Operation LZ recognizes Vietnam War veterans, families
FOREST CITY — A welcome home 40 years overdue.
That’s what Vietnam War veterans were meant to receive from Operation LZ at Heritage Park in Forest City over the weekend.
Operation LZ — or Operation Landing Zone — was an idea conceived by a group of north Iowans from nine counties, led by Riley Lewis, Jack Caputo, Mark Frakes, Leon Christianson, Dave Kingland and Bob Havner, who decided to host a local event where all those who served in all services from 1962 through 1975 were honored and thanked. The committee of 25 from the nine counties raised funds from over 100 individuals, businesses and six county governments.
Winnebago Industries Rally Grounds, Heritage Park and Forest City Jet Airport also offered the free use of their facilities.
Activities included viewing the traveling Vietnam memorial wall, seeing military aircraft, tethered hot air balloon rides and air shows, among others. The event was meant for veterans to bring family, friends and community to receive honor and thanks.
The Vietnam War was a long, costly armed conflict that pitted the communist regime of North Vietnam and its southern allies, known as the Viet Cong, against South Vietnam and its principal ally, the United States. The divisive war, increasingly unpopular in the U.S., ended with the withdrawal of U.S. forces in 1973 and the unification of Vietnam under communist control two years later, when the war was officially said to have ended. More than 3 million people — including 58,000 Americans — were killed in the conflict.
For Albert Lea Vietnam War veteran Larry Lahs, the weekend celebration was a welcome change from the reception he first received when he returned home from Vietnam in 1969.
Lahs, now 72, first enlisted in the Army in 1961 and made a 20-year career out of his service before retiring in 1981. Over his years of service he was stationed in various parts of the U.S., as well as in Germany and Korea. He was first sent over to Vietnam in May 1968 and moved around to various parts of the country until he returned to the U.S. in April 1969.
“That’s not something you forget,” he said, when asked if he could recall the dates of his Vietnam tour of duty.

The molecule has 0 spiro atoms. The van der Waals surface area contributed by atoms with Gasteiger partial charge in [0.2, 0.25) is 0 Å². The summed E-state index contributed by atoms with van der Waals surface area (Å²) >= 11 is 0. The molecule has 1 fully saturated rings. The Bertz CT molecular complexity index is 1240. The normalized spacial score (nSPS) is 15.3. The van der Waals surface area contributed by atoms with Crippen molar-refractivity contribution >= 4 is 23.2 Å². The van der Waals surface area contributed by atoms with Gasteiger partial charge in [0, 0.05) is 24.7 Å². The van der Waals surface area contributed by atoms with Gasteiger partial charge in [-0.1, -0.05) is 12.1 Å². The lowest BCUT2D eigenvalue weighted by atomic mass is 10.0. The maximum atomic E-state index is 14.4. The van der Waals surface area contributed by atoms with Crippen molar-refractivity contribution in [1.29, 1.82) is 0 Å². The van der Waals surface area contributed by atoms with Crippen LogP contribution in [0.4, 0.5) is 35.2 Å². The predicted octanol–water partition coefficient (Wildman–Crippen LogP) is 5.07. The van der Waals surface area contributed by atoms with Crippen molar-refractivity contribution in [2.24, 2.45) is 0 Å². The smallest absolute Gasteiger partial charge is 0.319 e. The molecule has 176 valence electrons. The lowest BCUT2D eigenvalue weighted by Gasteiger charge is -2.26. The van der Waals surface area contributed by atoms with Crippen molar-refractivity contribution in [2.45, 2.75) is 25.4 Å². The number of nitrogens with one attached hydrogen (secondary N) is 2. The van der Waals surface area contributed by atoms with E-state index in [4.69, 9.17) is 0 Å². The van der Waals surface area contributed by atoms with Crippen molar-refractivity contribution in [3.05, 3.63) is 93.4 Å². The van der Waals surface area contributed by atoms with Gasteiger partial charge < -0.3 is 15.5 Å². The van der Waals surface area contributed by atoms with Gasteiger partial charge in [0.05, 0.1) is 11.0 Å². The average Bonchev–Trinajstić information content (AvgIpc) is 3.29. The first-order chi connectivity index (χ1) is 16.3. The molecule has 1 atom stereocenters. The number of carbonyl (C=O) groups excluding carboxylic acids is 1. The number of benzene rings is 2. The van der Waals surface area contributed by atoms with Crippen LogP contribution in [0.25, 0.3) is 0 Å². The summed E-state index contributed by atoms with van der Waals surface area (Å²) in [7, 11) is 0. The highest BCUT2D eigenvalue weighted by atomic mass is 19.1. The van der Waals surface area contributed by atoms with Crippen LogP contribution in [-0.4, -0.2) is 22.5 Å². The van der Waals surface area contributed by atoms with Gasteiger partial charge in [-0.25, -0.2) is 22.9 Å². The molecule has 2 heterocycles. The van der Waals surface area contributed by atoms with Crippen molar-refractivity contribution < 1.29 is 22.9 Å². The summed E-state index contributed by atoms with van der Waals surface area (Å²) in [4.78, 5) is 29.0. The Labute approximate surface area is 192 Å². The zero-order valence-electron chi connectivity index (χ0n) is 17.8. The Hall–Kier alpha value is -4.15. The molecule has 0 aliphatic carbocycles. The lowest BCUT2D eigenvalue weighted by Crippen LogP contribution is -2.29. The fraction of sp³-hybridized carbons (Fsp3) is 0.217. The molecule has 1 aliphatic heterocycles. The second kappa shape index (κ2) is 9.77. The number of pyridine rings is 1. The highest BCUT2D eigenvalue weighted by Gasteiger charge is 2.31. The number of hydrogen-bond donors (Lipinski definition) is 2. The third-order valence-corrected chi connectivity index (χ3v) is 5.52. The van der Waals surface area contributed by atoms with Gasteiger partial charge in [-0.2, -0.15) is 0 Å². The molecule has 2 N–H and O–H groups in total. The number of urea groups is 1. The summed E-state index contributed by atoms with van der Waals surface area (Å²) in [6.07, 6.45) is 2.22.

Lahs was originally trained to operate radar in conjunction with Nike Hercules missiles as a part of air defense. When he got to Vietnam, he said he was involved in air defense for all of three days until he was transferred to a supply unit. He eventually put in for a transfer that would put him in the 8th Battalion of the 26th Artillery, where he worked in a TAB — or target acquisition battery.
To this day, Lahs said he still has flashbacks to being in Vietnam. For years after he was back in the U.S. living with his wife, Mary, she’d tell him of the nights he’d wake her up screaming in his sleep — something he never remembered doing.
“I lay in bed and shut my eyes, and I’m back there,” he said. “It takes time… I saw a lot, but you have to keep on moving.”
When Lahs first returned to the U.S., he said he and the other soldiers with him were greeted by protestors who spit on them as they left an airport in Fort Lewis, Washington. Later on, when he eventually tried to join a VFW, he was told by a World War II veteran, “We don’t want your kind.”
Lahs said the stigma surrounding the unpopular war was largely why he, as well as other veterans, didn’t talk about their experiences. For a time, he said he developed a drinking problem as a result of trying to self-medicate.
After more than 53 years of marriage, Lahs said he still hasn’t talked about the war to his wife at all, and has only talked about some of it with his adult son once.
He said a good deal of his residual issues from his service weren’t triggered until the start of the Iraq War in the mid-2000s. Lahs dropped about 40 pounds and said he constantly felt depressed and that his flashbacks were more prevalent than ever. In 2005 he was diagnosed with pretraumatic stress disorder, which is similar to posttraumatic stress disorder, but the reliving of traumatic events or episodes occur before the stressful situation ever takes place. Essentially, Lahs was reliving the trauma he survived in Vietnam because he felt the Iraq War was similarly unnecessary and would be increasingly unpopular — similar enough to dredge up old feelings from his combat experience. He was prescribed Prozac to combat the effects.
Lahs said he was going to go down to Operation LZ on Saturday, where he planned to visit the traveling memorial wall. He said he had a friend who died during his time in Vietnam while trying to take a woman and child to the safety of a bunker during a mortar attack. Lahs said witnessing that event in January 1969 was so traumatic that he can’t remember the man’s name, but hoped that seeing the names on the memorial wall might help him remember. He plans to go to Washington, D.C., for the first time in September to finally see the actual Vietnam Memorial, as well.
“This is going to help, a lot,” Lahs said of the Operation LZ weekend.
He said he hopes the weekend will help other veterans, of the Vietnam War and others, realize that they’re not alone.
“Join veterans organizations, they’re there to help,” he said. “You don’t have to feel alone, and you can’t do this by yourself.”